Mobile has become the No. 1 digital platform, but it's not so much news that is being consumed. However, news organizations urgently need to invest in mobile because it's the platform of choice for the next generation, according to Paula Poindexter, journalism professor at the University of Texas.
Consumers use their smartphones all the time, for everything; from listening to music to playing games to taking pictures and so forth. Competing with all these other functionalities, the news is a really low priority, Poindexter said: "An editor does not have the undivided attention of a consumer that he or she is trying to reach."
Despite the low interest for news, it is absolutely crucial for news organizations to invest in mobile, because that's where the largest living generation is, Poindexter says: "Smartphones are like an extension of their hand."
Her new book "News for a Mobile-First Consumer," which will be released shortly, is based on two national (U.S.) surveys, and identifies three types of mobile consumers: mobile-first consumers, who use their mobile device for everything; mobile specialists, who use their mobile device for a specific feature, such as social media (19 percent), internet search (18 percent), gaming (12 percent), entertainment (9 percent), news (8 percent) or eclectics (including others) (33 percent); and mobile laggards, who actually use their mobile device for communication, its original purpose. They are more likely to sit down and watch TV news at a set time, or read a print newspaper.
Mobile laggards are by far the largest group, yet the focus for news organisations should be on mobile-first users, according to Poindexter. Laggards often belong to the older generation, which will get smaller.
Mobile specialists seeking news are news junkies who will find a way to your publication anyway. But mobile-first users, even though it is a much smaller group at the moment, has been growing significantly in recent years, and that trend is not likely to change: these are the future consumers of news.
Categorizing the types of users allows news organizations to recognize that not all mobile users are the same, to research them further, but also to adapt mobile storytelling accordingly. "You need to create several versions of any story because you're talking to different audiences," said Poindexter, who recommends giving users choices: read only the headlines, a summary, shorter or longer versions.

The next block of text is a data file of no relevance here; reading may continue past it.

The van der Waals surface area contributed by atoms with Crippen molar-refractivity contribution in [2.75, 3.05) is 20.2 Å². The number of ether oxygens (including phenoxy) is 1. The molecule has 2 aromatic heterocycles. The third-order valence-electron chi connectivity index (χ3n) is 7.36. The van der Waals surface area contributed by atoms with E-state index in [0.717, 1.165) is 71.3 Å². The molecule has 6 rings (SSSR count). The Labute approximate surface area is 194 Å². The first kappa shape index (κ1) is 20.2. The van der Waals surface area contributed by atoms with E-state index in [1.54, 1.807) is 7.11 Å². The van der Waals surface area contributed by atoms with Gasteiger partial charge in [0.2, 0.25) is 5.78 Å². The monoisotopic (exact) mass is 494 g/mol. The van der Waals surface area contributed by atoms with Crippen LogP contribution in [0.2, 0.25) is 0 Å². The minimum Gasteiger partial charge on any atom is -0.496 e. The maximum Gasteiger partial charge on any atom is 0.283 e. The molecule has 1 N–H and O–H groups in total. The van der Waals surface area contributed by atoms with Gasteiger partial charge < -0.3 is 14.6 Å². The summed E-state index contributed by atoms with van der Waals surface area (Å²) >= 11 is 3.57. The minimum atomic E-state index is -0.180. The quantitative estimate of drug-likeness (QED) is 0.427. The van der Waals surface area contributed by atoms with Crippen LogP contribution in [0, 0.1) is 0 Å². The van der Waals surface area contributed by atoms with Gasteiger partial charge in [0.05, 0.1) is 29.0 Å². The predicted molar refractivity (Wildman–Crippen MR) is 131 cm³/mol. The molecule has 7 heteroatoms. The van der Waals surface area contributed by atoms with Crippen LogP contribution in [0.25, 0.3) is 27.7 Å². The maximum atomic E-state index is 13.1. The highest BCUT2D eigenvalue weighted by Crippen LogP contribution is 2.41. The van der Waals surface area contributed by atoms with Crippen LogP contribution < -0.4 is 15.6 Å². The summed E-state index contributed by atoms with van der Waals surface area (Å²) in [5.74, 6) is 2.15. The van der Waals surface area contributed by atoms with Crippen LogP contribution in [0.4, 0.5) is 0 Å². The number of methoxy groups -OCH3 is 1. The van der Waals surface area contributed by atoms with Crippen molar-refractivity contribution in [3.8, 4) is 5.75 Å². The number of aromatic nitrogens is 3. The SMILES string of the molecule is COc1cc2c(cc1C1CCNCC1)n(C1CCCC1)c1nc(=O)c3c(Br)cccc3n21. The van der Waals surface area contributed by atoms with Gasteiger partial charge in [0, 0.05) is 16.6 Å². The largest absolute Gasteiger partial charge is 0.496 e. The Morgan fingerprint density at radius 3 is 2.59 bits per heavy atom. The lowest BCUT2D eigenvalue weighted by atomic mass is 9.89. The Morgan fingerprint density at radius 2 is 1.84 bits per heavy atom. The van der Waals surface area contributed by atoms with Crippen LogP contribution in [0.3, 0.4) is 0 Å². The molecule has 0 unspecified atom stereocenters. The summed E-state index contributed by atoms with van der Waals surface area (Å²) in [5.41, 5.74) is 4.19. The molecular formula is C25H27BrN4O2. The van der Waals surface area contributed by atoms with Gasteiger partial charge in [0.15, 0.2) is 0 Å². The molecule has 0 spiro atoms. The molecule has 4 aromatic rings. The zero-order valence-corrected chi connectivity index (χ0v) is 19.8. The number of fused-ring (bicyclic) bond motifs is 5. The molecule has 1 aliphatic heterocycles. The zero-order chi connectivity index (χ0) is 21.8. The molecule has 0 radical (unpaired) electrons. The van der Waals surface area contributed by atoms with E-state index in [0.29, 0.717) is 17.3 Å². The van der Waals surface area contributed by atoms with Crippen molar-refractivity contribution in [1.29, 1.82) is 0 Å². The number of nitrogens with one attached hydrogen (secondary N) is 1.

How to reach mobile-first users
Made up mostly of millennials, the mobile-first group has adopted mobile technology virtually overnight and now news organizations are playing catch up, Poindexter said.
"At a time where social media was reaching out to them, news organizations turned off millennials by mocking them, not including them in the coverage and stereotyping them," she said.
Feeling excluded is one of the reasons for millennials, the most racially and ethnically diverse generation yet, have disengaged, Poindexter said, comparing it to low engagement in the news from women and ethnic minorities.
They are significantly less likely to actively seek news than older generations; they're up to five times more likely to be on social media; and they're certainly not getting a digital subscription, because many think that news on the internet should be free.
"There was a bit of arrogance thinking that when the generation grows up they'll automatically subscribe to a newspaper, but that is not happening," Poindexter said.
The challenge is to re-engage them and anticipate the generation that comes after them. Poindexter experimented by going mobile-first herself to experience it firsthand.
"Unless you transform yourself into someone who is only accessing the news on mobile are you really going to be able to understand it," she said.
Equally as important, news organizations must include millennials in their news coverage without reinforcing stereotypes and actively encourage them to engage with news. Poindexter and her millennial daughter set up a Facebook page with news curated from trusted sources about what millennials should know and what is of interest to them, or about them.
One of the things she found out is that millennials are paying much more attention to the news in election periods. "That would be a good opportunity to reach them, and make sure they are included in the coverage," she said.
Poindexter addresses several other ways to reach mobile-first consumers in her book.
Explaining news gathering, production to millennials
As the 2013-2014 president of the Association for Education in Journalism and Mass Communication (AEJMC), Poindexter also engages in news literacy, explaining to the younger generation how news is produced and reported. She said it makes sense to go to the schools and to their parents to pass it on.
"You need to continually reaffirm the importance of being informed," she said.
This post originally appeared on the World Editors Forum blog and is republished on IJNet with permission. Ingrid Cobben is Media Editor at the World Association of Newspapers and News Publishers (WAN-IFRA).
Main image CC-licensed by Flickr via Claudio Alvarado Solari.